Maybe it doesn't look like much to you, but I've been looking for this exact thing for the past five months.

It was made for my free craigslist desk:

Seriously. I have been looking for that EXACT thing. I love when things work out.

I'm finding more and more that things usually work out. Which reminds of this quote I saw a few days ago, that I just can't get out of my mind:

Can't say it any better myself. Really. 

Sunday, May 15, 2011

Let's Make a Deal

Cory had 10 blissful days of summer vacation. Now he's back in classes. 

He works so, so hard on his school work. (And gets the grades to prove it. Who makes 125 on a final exam on Circuits? Who??) 

I guess it's hard for him to find a comfortable position after a few hours at the ol' desk.

Apparently the hours spent at his desk are taking a toll on his neck and upper back, because lately he has been constantly requesting massages.

Turns out, I'm not really a "massagey" person. My fingers are tired after the first 15 seconds of a back rub. Also, it bores me.

But, I have discovered that Cory will do almost anything for a back rub. This discovery has led to a sort of bartering system in our relationship.

We're still working on developing a baseline for what things are worth in the economy of our marriage.

I offered Cory 20 minutes of massage in exchange for coming with me to the grocery store. (That is basically an eternity in massage years.)

He declined.

But he counter offered me one clean kitchen, while I did the grocery trip by myself.

After much inner turmoil, I accepted.

I love to haggle, so I'm pretty excited about this new development.

A few people from our stake went to Georgia this weekend to help with tornado clean up. Cory went with his Dad and brother to help.

It was so weird to have him gone for the weekend. I missed him, and I couldn't sleep without him. The extra seven hours this inability added to my day really upped my productivity. I don't think I've EVER done more in one day than I did yesterday. I hit up a short-lived tennis match, bridal shower festivities, crepetastic girls night out, cleaned/vacuumed the house top to bottom (including laundry!) and finally got around to painting my trashy dresser.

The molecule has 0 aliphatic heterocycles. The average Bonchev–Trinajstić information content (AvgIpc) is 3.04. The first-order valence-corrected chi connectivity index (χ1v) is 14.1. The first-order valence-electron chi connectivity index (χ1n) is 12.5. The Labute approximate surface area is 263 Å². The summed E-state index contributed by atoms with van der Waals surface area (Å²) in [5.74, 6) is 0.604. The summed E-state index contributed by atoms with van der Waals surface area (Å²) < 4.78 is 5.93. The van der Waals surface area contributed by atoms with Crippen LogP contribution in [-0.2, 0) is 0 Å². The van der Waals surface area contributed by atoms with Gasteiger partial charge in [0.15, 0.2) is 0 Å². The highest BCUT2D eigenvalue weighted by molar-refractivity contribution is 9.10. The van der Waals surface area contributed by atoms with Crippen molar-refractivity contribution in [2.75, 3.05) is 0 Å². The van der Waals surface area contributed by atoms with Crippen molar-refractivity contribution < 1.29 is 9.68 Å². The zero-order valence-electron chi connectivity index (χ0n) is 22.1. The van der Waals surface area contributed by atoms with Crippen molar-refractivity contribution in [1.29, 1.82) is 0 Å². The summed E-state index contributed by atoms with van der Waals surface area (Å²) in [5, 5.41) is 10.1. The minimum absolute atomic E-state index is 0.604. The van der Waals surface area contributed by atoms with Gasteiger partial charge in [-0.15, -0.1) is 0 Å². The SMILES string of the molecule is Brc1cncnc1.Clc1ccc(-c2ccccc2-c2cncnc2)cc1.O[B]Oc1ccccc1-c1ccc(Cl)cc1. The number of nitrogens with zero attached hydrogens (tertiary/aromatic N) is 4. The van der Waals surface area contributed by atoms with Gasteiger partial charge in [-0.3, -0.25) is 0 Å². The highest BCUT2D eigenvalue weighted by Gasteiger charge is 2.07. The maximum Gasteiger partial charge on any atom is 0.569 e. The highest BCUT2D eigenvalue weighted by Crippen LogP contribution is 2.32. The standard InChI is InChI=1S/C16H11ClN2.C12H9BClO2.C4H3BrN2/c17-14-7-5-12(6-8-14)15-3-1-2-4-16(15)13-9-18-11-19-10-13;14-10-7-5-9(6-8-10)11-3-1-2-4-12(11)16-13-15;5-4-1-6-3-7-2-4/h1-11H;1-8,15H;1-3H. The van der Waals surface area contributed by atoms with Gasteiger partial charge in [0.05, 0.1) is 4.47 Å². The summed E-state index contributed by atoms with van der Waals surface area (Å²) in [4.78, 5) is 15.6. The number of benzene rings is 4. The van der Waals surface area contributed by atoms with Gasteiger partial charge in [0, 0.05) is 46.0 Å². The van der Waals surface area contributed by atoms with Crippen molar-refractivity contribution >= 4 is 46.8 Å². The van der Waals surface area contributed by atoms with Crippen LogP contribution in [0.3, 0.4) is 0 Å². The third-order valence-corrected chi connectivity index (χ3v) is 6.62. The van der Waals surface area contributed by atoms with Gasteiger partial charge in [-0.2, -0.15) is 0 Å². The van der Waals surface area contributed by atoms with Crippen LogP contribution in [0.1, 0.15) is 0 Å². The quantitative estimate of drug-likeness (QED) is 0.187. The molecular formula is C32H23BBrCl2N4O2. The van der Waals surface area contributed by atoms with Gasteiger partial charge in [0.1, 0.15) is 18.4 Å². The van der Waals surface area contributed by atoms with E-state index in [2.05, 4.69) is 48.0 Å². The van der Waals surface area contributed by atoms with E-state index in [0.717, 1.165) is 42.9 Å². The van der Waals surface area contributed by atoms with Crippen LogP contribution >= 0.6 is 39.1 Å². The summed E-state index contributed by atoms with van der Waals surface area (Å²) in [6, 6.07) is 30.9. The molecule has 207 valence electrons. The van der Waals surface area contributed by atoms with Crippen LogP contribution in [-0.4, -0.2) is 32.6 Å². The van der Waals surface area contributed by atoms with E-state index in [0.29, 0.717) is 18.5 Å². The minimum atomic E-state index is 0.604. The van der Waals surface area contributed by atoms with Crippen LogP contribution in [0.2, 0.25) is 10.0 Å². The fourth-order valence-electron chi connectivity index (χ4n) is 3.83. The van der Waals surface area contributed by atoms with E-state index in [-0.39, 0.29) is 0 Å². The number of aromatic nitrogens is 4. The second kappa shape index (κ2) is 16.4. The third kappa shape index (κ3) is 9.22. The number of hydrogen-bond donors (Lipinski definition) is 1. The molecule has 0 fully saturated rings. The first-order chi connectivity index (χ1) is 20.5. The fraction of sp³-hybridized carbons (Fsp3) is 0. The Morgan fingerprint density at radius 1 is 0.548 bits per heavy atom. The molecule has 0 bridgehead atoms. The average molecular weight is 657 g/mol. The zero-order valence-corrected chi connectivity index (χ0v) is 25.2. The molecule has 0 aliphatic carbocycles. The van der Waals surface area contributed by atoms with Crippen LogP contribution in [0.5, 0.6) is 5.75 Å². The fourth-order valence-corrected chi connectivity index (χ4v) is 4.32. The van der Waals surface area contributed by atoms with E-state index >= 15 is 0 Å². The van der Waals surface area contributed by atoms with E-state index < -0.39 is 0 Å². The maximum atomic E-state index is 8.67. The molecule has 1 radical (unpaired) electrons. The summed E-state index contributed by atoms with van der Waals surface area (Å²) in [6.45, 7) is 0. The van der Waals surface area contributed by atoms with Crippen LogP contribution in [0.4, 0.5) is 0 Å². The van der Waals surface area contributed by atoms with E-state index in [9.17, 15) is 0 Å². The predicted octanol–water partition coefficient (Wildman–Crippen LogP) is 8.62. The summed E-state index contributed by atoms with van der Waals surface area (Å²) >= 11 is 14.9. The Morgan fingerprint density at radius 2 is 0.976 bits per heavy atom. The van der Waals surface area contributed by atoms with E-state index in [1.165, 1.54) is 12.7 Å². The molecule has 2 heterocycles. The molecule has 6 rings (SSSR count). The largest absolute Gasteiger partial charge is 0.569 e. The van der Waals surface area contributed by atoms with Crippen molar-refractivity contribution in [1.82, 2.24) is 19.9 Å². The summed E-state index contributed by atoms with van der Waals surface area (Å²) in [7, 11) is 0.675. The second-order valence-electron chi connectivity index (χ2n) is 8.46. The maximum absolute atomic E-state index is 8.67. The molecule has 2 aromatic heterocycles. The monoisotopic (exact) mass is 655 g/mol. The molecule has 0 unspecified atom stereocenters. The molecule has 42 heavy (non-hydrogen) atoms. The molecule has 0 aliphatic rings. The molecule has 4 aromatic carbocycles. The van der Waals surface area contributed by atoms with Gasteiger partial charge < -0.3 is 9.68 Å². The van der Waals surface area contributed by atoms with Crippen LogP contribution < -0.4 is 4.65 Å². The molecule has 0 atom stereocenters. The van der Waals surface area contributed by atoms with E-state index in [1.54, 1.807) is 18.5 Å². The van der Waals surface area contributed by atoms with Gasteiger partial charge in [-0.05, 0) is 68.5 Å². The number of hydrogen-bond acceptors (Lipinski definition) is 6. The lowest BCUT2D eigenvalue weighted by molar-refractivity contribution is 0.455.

Read the full makeover post on Pile o' Craft, if you want.
 To keep things balanced, today I haven't been productive in the slightest. Nothing but church and bloggin'. And lemon squeezin'.

I got a sweet hookup from my friend Elizabeth this week and got a ton of lemons. Fortune smiles upon me as just last week, I found an awesome jadite juicer at a thrift store.

I felt so, so cool using my strainer.

 I also felt like a huge nerd. The entire time I had quotes of Alice Walker's short story, "Everyday Use" running through my head. I bought the strainer to look pretty on a shelf, "as if that was the only thing you could do with quilts" strainers, but realized I'm definitely "backward enough to put them to everyday use."

Oh Alice.

If you've never read it, you should. Then we can talk about what a wretched punk Dee, excuse me "Wangaro", is, and how the phrase "mossy teeth" makes you wanna throw up.  Click here to read the full text online.

Sunday, May 8, 2011

Ode to My Mother

Dear Mom,

You are awesome. You are the perfect mom for me. 

People say that I look just like you. Can I just say, I really really hope they're right?

Photo via Kim Brock
See? You're gorgeous.

Also, you're great with kids. Not only did you raise five amazing (if I do say so myself...) kids, you teach  other people's kids how to be awesome all day, every day too.

Your grandbabies are so lucky. Jefferson can't resist you, even in the most trying
of times.

Thanks for teaching me things. And helping me out when I get in way over my head. I love that you're the first person I call when I find awesome trash on the side of the road...

And then you're always there to help me turn aforementioned trash into something great (along with your trusty husband...but his post will come, okay? Also, you did a really good job of picking him out. Just so you know. Thanks for that. Really, really.)

In fact, looking back, a lot of our relationship revolves around "projects" like that one. You gave me the confidence to try things, and the knowledge to know how to make my crazy ideas come to life.

I always think of you when I go into a thrift store.

I thought of you the whole time I painstakingly filled my metal scoop with vintage buttons in one such a store on Friday.

Yea...I sifted through a giant vat of vintage buttons and hand picked only the very "best" into 1/4 cup scoop the shop allotted. 

Hey, at $2.00 a scoop, I'm only getting the good ones! Just like you taught me.

My definition of best also includes things like Jadite strainer measuring cups and old wooden spools of thread. You taught me that too.

I'm grateful I have a mom like you. Cory is grateful too. He says, "Thanks for making my Lindy!"

Also, he designed a card in your honor. We both camped out at my craft station this afternoon, and made some mother's day cards. Cory picked out the colors, and design. And had a little bit of a meltdown with a glue stick. But redeemed himself by teaching me how to properly fold paper in half. Like, exactly in half.

One for each of our wonderful mothers.

Yours should be arriving via post any day now.

Thank you for being my mom! I wouldn't be the same (or alive) with out you!